Thursday, February 28, 2013

Disagreement Does Not Equal "Hate"

This is something I'm tired of hearing. I consider it a logical fallacy. I disagree with a lot of people for a lot of reasons that I do and would probably personally like. I may disagree with their worldviews, I would probably disagree with their underlying assumptions about how the world and economy work, and I might disagree with a lot of things, yet still enjoy the company of the person. And find a lot of common ground to discuss and enjoy.

Thanks to YouTube allowing long length videos, my Geographical bachelorhood has been enhanced by being able to watch some great shows, like Extreme Engineering and other History, Discovery, and NatGeo shows I would enjoy anyway. I just finished watching "National Geographic: On Board Air Force One".


The show ends with a few quick shots of the current President, Barack Obama. I often facetiously refer to him as "Obamessiah" or "The Obammessiah", which has less to do with him than with voters who somehow believe his presence in the world will somehow solve all their problems.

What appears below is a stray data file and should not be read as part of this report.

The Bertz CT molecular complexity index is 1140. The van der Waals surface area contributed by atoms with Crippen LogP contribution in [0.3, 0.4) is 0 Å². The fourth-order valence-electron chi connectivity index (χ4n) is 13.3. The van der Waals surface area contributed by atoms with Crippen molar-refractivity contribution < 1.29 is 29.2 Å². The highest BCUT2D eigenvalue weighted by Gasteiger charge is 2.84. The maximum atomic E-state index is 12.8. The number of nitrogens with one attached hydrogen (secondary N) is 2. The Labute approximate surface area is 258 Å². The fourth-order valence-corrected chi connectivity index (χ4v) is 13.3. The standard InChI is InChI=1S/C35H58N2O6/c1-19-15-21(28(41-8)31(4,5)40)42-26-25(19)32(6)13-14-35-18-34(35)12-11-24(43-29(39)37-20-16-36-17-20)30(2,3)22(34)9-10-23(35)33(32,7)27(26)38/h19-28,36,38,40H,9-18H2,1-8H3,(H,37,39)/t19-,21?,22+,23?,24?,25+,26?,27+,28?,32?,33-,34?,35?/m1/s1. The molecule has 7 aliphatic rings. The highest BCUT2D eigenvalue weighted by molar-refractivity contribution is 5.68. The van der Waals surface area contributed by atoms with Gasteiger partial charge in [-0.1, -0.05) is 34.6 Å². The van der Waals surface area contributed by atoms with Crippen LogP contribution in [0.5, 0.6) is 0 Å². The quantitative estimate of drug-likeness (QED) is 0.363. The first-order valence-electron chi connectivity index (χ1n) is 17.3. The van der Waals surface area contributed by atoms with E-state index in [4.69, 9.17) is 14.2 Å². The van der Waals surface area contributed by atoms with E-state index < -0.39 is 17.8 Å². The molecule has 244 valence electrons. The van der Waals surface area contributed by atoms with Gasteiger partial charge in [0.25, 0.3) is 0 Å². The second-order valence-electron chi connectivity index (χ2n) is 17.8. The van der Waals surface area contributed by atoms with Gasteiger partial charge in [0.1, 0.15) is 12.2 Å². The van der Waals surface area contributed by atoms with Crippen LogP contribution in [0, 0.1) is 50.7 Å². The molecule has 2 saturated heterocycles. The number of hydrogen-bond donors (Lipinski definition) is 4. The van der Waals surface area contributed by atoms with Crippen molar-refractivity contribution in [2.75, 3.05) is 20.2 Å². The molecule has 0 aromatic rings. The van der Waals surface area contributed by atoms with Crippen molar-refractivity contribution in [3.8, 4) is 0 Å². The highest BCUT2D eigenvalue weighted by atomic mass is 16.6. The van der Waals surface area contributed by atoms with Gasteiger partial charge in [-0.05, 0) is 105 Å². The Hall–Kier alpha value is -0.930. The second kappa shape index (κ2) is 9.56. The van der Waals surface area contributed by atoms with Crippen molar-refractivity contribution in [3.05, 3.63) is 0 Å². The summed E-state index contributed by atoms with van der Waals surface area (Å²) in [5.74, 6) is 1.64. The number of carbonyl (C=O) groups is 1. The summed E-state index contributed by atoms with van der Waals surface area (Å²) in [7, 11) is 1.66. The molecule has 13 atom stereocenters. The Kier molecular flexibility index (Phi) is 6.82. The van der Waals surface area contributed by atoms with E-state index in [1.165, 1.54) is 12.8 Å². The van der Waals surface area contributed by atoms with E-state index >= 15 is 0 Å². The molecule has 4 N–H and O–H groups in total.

I disagree with a lot of what he stands for. I disagree with his worldview and policies and underlying assumptions about how the world works. I disagree with most of his rhetoric. But I do not "hate" him. For all purposes, he is my Christian brother. I understand he is a microbrewer, and I would love nothing more than an invitation to the White House to discuss (and maybe bring home) some of his homebrewed beer.

I'm seriously tired of this fallacy that just because you disagree with somebody, you "hate" them. I have a really good friend from my Navy days that I refuse to discuss politics with (since we lack a communication medium) but I still consider him a good friend. I just can't discuss politics and the economy with him because our assumptions and worldview are out of whack.

If we could only disagree with each other without assuming "hate'. Oh, and NSA/Google/Military Industrial Complex: seriously, I'd love to try some of the current President's microbrew. I will keep the topic of discussion only to the beer. I promise.

Side Note: My dad used to do Tempest testing for the Air Force. One of his first tests was on the 747 that went into service in the late 80's as Air Force One under President George H.W. Bush. He did two tests on this plane, yet never brought me back memorabilia, even though I would have appreciated it more than the people he did bring things back for. Not cool, Dad. Not cool.
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